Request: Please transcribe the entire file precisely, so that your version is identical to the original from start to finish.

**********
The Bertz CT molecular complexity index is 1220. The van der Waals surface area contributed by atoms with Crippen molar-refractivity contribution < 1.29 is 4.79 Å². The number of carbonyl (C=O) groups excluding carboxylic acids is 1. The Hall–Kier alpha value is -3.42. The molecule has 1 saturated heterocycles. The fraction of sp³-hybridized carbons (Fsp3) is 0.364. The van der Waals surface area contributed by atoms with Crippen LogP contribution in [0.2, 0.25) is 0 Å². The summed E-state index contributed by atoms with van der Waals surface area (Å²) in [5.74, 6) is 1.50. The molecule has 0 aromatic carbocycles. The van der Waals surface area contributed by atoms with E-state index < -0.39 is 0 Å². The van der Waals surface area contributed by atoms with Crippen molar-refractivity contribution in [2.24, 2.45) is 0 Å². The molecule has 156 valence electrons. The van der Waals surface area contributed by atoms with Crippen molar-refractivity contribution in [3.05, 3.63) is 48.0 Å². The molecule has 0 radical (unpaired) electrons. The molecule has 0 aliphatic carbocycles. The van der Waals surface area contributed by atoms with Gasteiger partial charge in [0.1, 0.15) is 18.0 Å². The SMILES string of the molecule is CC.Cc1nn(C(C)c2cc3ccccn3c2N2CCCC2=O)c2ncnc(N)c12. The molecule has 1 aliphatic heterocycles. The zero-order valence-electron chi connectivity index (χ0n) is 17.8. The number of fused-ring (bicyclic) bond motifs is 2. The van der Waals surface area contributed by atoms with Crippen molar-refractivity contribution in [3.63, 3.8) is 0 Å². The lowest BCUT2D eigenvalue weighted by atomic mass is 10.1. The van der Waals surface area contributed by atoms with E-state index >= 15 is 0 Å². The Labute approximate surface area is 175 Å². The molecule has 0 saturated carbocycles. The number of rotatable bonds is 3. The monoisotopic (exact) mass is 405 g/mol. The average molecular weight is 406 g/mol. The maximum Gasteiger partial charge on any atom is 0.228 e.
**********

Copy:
The Bertz CT molecular complexity index is 1220. The van der Waals surface area contributed by atoms with Crippen molar-refractivity contribution < 1.29 is 4.79 Å². The number of carbonyl (C=O) groups excluding carboxylic acids is 1. The Hall–Kier alpha value is -3.42. The molecule has 1 saturated heterocycles. The fraction of sp³-hybridized carbons (Fsp3) is 0.364. The van der Waals surface area contributed by atoms with Crippen LogP contribution in [0.2, 0.25) is 0 Å². The summed E-state index contributed by atoms with van der Waals surface area (Å²) in [5.74, 6) is 1.50. The molecule has 0 aromatic carbocycles. The van der Waals surface area contributed by atoms with E-state index < -0.39 is 0 Å². The van der Waals surface area contributed by atoms with Crippen molar-refractivity contribution in [2.24, 2.45) is 0 Å². The molecule has 156 valence electrons. The van der Waals surface area contributed by atoms with Crippen molar-refractivity contribution in [3.05, 3.63) is 48.0 Å². The molecule has 0 radical (unpaired) electrons. The molecule has 0 aliphatic carbocycles. The van der Waals surface area contributed by atoms with Gasteiger partial charge in [0.1, 0.15) is 18.0 Å². The SMILES string of the molecule is CC.Cc1nn(C(C)c2cc3ccccn3c2N2CCCC2=O)c2ncnc(N)c12. The molecule has 1 aliphatic heterocycles. The zero-order valence-electron chi connectivity index (χ0n) is 17.8. The number of fused-ring (bicyclic) bond motifs is 2. The van der Waals surface area contributed by atoms with Crippen molar-refractivity contribution in [3.63, 3.8) is 0 Å². The lowest BCUT2D eigenvalue weighted by atomic mass is 10.1. The van der Waals surface area contributed by atoms with E-state index >= 15 is 0 Å². The Labute approximate surface area is 175 Å². The molecule has 0 saturated carbocycles. The number of rotatable bonds is 3. The monoisotopic (exact) mass is 405 g/mol. The average molecular weight is 406 g/mol. The maximum Gasteiger partial charge on any atom is 0.228 e.